Reuber M, Mitchel AJ, Howlett S, Elger CE, Measuring outcome in psychogenic nonepileptic seizure
: how relevant is seizure remission?
Une crise psychogene non epileptique (CPNE, ou PNES, Psychogenic NonEpileptic Seizure
) est une manifestation transitoire d'allure neurologique pouvant faire evoquer, a tort, le diagnostic de crise epileptique (Maillard, Hingray, Schwann & Vespignani, 2015).
Demographic data PNES (n=20) Number (n) 20 Gender Female 18 Male 2 Marital status Married 11 Single 9 Employment Working 13 Not working 7 Mean age (years 28.85 [+ or -] 8.99 Education level (years) 11.10 [+ or -] 2.33 Epilepsy (n=11) Number (n) 11 Gender Female 4 Male 7 Marital status Married 2 Single 9 Employment Working 6 Not working 5 Mean age (years 28.82 [+ or -] 13.14 Education level (years) 9.55 [+ or -] 2.16 Control (n=20) Number (n) 20 Gender Female 15 Male 5 Marital status Married 12 Single 8 Employment Working 20 Not working 20 Mean age (years 31.05 [+ or -] 6.985 Education level (years) 11.20 [+ or -] 2.28 PNES: psychogenic nonepileptic seizure
The app was informative in 87% of cases (115 patients), and app results ultimately agreed with a physician's diagnosis of epileptic or nonepileptic seizure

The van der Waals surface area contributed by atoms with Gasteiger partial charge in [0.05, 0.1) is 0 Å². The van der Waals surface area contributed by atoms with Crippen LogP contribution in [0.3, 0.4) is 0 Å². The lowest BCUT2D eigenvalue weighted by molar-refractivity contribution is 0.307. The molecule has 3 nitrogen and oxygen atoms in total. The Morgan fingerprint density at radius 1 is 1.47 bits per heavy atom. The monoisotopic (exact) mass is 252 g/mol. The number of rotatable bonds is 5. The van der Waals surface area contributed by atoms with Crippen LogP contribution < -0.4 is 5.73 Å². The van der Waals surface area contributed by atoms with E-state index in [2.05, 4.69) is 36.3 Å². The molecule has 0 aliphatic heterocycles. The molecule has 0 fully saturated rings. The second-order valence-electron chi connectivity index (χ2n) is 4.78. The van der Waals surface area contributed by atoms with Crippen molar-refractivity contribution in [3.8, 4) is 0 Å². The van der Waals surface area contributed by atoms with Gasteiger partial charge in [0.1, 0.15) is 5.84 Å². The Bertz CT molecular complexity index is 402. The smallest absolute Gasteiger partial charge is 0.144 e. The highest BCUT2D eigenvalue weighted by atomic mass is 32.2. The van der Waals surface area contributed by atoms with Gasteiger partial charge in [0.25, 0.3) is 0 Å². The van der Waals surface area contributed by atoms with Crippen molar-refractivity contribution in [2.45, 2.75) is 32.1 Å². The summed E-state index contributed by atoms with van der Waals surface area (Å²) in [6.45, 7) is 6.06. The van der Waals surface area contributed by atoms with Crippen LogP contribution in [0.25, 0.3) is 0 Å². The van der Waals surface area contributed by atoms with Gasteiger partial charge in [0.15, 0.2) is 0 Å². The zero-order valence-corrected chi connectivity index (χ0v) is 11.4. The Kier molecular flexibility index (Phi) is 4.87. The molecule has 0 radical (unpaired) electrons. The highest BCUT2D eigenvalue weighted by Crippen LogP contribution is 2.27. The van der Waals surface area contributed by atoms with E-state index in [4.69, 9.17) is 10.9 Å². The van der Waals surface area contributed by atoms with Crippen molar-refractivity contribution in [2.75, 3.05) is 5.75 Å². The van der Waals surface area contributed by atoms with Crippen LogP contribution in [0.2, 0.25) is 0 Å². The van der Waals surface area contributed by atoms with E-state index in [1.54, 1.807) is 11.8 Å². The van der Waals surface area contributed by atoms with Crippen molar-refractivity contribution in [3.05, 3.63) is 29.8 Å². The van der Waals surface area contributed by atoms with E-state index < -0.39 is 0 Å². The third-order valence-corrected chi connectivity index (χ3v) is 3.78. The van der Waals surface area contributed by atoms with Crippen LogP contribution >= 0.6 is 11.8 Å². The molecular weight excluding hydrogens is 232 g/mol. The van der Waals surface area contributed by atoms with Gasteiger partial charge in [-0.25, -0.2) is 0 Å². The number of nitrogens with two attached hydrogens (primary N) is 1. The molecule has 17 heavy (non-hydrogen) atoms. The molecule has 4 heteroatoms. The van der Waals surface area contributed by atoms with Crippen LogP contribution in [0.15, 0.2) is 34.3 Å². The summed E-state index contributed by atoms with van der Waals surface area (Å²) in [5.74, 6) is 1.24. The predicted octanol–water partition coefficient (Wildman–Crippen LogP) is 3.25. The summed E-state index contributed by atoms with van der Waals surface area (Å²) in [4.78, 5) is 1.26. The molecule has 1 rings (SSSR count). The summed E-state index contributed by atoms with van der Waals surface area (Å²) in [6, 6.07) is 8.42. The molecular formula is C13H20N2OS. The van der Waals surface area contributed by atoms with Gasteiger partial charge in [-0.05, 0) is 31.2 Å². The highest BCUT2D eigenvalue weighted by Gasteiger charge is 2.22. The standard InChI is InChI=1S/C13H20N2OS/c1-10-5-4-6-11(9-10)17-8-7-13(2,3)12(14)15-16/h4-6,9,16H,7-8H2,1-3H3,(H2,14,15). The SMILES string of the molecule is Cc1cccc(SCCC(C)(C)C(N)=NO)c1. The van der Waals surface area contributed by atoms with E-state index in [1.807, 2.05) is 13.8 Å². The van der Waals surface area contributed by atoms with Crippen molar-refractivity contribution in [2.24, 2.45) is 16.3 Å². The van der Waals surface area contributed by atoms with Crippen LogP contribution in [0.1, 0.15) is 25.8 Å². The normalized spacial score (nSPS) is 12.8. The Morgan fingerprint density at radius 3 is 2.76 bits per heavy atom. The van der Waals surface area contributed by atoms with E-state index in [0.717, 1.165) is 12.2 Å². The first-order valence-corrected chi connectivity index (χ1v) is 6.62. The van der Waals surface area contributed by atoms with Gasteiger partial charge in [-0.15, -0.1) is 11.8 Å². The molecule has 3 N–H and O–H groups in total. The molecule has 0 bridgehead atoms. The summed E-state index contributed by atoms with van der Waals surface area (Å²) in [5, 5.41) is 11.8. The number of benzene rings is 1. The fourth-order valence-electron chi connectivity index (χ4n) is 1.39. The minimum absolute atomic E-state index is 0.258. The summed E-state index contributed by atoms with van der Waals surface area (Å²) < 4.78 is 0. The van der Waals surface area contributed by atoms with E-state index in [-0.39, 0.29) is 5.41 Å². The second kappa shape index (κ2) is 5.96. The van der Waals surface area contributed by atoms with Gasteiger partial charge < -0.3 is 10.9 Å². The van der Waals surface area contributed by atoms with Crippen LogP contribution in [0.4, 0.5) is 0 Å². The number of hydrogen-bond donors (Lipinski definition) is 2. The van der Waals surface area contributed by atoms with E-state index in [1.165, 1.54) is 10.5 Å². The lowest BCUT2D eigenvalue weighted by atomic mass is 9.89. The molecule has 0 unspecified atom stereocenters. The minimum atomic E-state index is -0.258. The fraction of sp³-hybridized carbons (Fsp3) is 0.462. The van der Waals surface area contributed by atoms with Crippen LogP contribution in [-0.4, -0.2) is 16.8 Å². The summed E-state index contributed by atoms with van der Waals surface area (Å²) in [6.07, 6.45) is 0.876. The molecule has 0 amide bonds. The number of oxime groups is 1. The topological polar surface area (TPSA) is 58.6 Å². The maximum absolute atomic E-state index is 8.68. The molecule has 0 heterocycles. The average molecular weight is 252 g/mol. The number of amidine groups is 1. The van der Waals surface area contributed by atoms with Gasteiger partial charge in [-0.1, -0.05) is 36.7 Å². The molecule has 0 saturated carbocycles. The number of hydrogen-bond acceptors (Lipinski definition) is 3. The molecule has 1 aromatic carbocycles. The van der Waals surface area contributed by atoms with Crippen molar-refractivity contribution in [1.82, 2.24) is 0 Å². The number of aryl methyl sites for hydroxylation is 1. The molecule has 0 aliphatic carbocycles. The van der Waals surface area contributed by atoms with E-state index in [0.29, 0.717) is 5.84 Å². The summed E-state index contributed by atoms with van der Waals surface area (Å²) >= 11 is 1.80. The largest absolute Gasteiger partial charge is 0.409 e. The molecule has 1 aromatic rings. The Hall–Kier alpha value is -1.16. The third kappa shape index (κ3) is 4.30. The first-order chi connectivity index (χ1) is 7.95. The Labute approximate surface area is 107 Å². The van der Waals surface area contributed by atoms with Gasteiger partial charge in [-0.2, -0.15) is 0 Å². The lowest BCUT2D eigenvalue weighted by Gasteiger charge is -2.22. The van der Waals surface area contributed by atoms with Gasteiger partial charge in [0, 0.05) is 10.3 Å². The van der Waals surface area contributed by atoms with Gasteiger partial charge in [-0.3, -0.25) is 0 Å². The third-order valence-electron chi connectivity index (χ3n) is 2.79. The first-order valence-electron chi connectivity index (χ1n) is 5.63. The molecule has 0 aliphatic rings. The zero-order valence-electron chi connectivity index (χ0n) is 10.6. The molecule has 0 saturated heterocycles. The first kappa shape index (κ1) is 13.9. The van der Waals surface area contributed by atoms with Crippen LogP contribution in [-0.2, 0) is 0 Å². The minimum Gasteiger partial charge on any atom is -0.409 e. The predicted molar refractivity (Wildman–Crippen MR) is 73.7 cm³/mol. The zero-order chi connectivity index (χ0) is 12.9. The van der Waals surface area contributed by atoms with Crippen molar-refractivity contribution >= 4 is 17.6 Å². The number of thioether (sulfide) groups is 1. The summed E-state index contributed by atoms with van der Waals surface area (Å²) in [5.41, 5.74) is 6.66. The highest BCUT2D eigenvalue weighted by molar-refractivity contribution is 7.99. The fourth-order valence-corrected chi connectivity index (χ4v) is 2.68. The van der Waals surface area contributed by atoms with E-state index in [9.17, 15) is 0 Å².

in 97% of those cases (112 patients), according to Dr.
A spokesperson for the 24-year-old R 'n' B star told Us magazine that the singer, who suffered an nonepileptic seizure
at a Hollywood recording studio on Friday morning, is on the mend, Contactmusic reported.
The statement said: "Chris suffered a nonepileptic seizure
CP = complex partial; DI = during interview; Gen = generalized; NES = nonepileptic seizure
; P2nd = partial seizure with secondary generalization; PI = postinterview; 2nd = secondary generalized; SP = simple partial; TC = tonic-clonic.
A comparative study of trauma and posttraumatic stress disorder prevalence in epilepsy patients and psychogenic nonepileptic seizure
outcome varies by type of spell and duration of illness.
Psychogenic nonepileptic seizures
: Ways to win over skeptical patients
First, older patients can have episodes that mimic seizures but are actually the result of syncope, a sleep disorder, or a psychiatric illness. Differentiating nonepileptic seizures
from epileptic seizures can be difficult.
Second, active epilepsy might be overestimated because of the mistaken reporting of other nonepileptic seizures
(5) or underestimated because of respondents' reluctance to disclose epilepsy (2), as well as by the exclusion of institutionalized adults (e.g., adults in long-term care facilities and incarcerated persons) from NHIS.